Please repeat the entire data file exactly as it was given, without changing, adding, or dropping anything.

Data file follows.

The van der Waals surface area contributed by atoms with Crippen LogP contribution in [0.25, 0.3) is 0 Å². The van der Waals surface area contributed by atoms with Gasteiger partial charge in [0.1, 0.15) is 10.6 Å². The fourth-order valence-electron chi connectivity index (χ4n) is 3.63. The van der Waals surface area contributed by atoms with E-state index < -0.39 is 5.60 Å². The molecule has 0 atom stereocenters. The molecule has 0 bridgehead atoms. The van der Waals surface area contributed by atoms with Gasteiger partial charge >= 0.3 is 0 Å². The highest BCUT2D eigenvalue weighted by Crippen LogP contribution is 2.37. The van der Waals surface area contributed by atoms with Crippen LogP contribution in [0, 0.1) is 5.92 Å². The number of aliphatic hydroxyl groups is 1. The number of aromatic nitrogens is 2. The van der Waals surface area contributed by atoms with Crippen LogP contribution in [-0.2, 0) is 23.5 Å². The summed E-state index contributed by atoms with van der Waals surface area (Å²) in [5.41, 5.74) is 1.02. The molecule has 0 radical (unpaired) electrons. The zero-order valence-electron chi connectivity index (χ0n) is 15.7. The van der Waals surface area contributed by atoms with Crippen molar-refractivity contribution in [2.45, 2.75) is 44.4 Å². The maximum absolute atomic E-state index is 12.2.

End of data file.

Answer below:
The van der Waals surface area contributed by atoms with Crippen LogP contribution in [0.25, 0.3) is 0 Å². The van der Waals surface area contributed by atoms with Gasteiger partial charge in [0.1, 0.15) is 10.6 Å². The fourth-order valence-electron chi connectivity index (χ4n) is 3.63. The van der Waals surface area contributed by atoms with E-state index < -0.39 is 5.60 Å². The molecule has 0 atom stereocenters. The molecule has 0 bridgehead atoms. The van der Waals surface area contributed by atoms with Gasteiger partial charge >= 0.3 is 0 Å². The highest BCUT2D eigenvalue weighted by Crippen LogP contribution is 2.37. The van der Waals surface area contributed by atoms with Crippen LogP contribution in [0, 0.1) is 5.92 Å². The number of aliphatic hydroxyl groups is 1. The number of aromatic nitrogens is 2. The van der Waals surface area contributed by atoms with Crippen LogP contribution in [-0.2, 0) is 23.5 Å². The summed E-state index contributed by atoms with van der Waals surface area (Å²) in [5.41, 5.74) is 1.02. The molecule has 0 radical (unpaired) electrons. The zero-order valence-electron chi connectivity index (χ0n) is 15.7. The van der Waals surface area contributed by atoms with Crippen molar-refractivity contribution in [2.45, 2.75) is 44.4 Å². The maximum absolute atomic E-state index is 12.2.